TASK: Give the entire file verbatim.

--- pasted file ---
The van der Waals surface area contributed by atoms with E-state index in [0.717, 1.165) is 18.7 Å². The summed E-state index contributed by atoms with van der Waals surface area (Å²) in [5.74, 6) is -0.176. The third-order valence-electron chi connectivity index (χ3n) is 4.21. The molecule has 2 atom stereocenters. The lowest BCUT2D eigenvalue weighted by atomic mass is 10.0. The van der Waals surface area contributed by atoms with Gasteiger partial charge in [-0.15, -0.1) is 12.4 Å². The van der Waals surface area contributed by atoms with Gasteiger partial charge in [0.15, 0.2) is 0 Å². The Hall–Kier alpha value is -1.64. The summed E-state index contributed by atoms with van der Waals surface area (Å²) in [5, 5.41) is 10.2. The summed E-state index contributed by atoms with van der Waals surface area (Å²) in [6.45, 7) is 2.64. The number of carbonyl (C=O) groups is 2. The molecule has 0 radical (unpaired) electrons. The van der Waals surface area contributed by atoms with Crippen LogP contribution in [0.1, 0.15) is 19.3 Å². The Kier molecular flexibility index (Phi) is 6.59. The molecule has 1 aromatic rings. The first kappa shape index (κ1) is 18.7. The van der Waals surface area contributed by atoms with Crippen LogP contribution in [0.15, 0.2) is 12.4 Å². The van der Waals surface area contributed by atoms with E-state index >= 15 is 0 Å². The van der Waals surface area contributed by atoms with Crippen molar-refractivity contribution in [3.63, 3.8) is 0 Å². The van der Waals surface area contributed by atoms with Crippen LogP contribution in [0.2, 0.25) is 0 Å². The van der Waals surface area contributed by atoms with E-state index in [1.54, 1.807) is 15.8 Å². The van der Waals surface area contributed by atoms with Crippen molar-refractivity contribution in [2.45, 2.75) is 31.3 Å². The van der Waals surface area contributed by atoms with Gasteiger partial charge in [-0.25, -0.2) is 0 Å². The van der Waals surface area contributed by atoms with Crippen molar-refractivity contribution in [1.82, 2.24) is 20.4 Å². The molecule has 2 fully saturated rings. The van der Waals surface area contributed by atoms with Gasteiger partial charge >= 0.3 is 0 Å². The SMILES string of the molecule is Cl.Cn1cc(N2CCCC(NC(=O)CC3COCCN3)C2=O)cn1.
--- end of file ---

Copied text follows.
The van der Waals surface area contributed by atoms with E-state index in [0.717, 1.165) is 18.7 Å². The summed E-state index contributed by atoms with van der Waals surface area (Å²) in [5.74, 6) is -0.176. The third-order valence-electron chi connectivity index (χ3n) is 4.21. The molecule has 2 atom stereocenters. The lowest BCUT2D eigenvalue weighted by atomic mass is 10.0. The van der Waals surface area contributed by atoms with Gasteiger partial charge in [-0.15, -0.1) is 12.4 Å². The van der Waals surface area contributed by atoms with Gasteiger partial charge in [0.15, 0.2) is 0 Å². The Hall–Kier alpha value is -1.64. The summed E-state index contributed by atoms with van der Waals surface area (Å²) in [5, 5.41) is 10.2. The summed E-state index contributed by atoms with van der Waals surface area (Å²) in [6.45, 7) is 2.64. The number of carbonyl (C=O) groups is 2. The molecule has 0 radical (unpaired) electrons. The van der Waals surface area contributed by atoms with Crippen LogP contribution in [0.1, 0.15) is 19.3 Å². The Kier molecular flexibility index (Phi) is 6.59. The molecule has 1 aromatic rings. The first kappa shape index (κ1) is 18.7. The van der Waals surface area contributed by atoms with Crippen LogP contribution in [0.15, 0.2) is 12.4 Å². The van der Waals surface area contributed by atoms with E-state index >= 15 is 0 Å². The van der Waals surface area contributed by atoms with Crippen molar-refractivity contribution in [3.63, 3.8) is 0 Å². The van der Waals surface area contributed by atoms with Crippen LogP contribution in [0.2, 0.25) is 0 Å². The van der Waals surface area contributed by atoms with E-state index in [1.54, 1.807) is 15.8 Å². The van der Waals surface area contributed by atoms with Crippen molar-refractivity contribution in [2.45, 2.75) is 31.3 Å². The van der Waals surface area contributed by atoms with Gasteiger partial charge in [-0.25, -0.2) is 0 Å². The van der Waals surface area contributed by atoms with Crippen molar-refractivity contribution in [1.82, 2.24) is 20.4 Å². The molecule has 2 fully saturated rings. The van der Waals surface area contributed by atoms with Gasteiger partial charge >= 0.3 is 0 Å². The SMILES string of the molecule is Cl.Cn1cc(N2CCCC(NC(=O)CC3COCCN3)C2=O)cn1.